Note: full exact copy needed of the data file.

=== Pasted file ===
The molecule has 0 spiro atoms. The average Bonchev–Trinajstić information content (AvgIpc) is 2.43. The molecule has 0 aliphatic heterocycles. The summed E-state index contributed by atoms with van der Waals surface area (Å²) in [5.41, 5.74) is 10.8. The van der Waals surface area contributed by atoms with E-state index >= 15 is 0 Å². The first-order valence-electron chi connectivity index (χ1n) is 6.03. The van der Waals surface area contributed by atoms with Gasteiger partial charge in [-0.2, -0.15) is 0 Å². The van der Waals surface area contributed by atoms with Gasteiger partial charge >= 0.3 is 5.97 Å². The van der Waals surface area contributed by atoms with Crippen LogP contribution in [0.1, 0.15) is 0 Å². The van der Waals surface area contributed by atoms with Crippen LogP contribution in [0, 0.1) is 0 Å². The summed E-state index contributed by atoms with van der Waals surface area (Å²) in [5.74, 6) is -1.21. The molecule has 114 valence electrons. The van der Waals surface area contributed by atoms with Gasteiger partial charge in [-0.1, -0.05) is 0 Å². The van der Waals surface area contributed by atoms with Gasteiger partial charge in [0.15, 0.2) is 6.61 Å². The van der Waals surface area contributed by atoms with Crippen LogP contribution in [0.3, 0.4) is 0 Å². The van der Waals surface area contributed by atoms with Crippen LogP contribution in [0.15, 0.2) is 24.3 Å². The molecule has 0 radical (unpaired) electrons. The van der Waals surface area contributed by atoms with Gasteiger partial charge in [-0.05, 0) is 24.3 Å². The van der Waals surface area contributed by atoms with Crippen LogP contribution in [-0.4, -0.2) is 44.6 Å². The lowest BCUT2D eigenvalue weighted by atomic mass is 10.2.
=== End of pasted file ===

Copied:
The molecule has 0 spiro atoms. The average Bonchev–Trinajstić information content (AvgIpc) is 2.43. The molecule has 0 aliphatic heterocycles. The summed E-state index contributed by atoms with van der Waals surface area (Å²) in [5.41, 5.74) is 10.8. The van der Waals surface area contributed by atoms with E-state index >= 15 is 0 Å². The first-order valence-electron chi connectivity index (χ1n) is 6.03. The van der Waals surface area contributed by atoms with Gasteiger partial charge in [-0.2, -0.15) is 0 Å². The van der Waals surface area contributed by atoms with Gasteiger partial charge >= 0.3 is 5.97 Å². The van der Waals surface area contributed by atoms with Crippen LogP contribution in [0.1, 0.15) is 0 Å². The van der Waals surface area contributed by atoms with Crippen LogP contribution in [0, 0.1) is 0 Å². The summed E-state index contributed by atoms with van der Waals surface area (Å²) in [5.74, 6) is -1.21. The molecule has 114 valence electrons. The van der Waals surface area contributed by atoms with Gasteiger partial charge in [-0.1, -0.05) is 0 Å². The van der Waals surface area contributed by atoms with Gasteiger partial charge in [0.15, 0.2) is 6.61 Å². The van der Waals surface area contributed by atoms with Crippen LogP contribution in [0.3, 0.4) is 0 Å². The van der Waals surface area contributed by atoms with Crippen LogP contribution in [0.15, 0.2) is 24.3 Å². The molecule has 0 radical (unpaired) electrons. The van der Waals surface area contributed by atoms with Gasteiger partial charge in [-0.05, 0) is 24.3 Å². The van der Waals surface area contributed by atoms with Crippen LogP contribution in [-0.4, -0.2) is 44.6 Å². The lowest BCUT2D eigenvalue weighted by atomic mass is 10.2.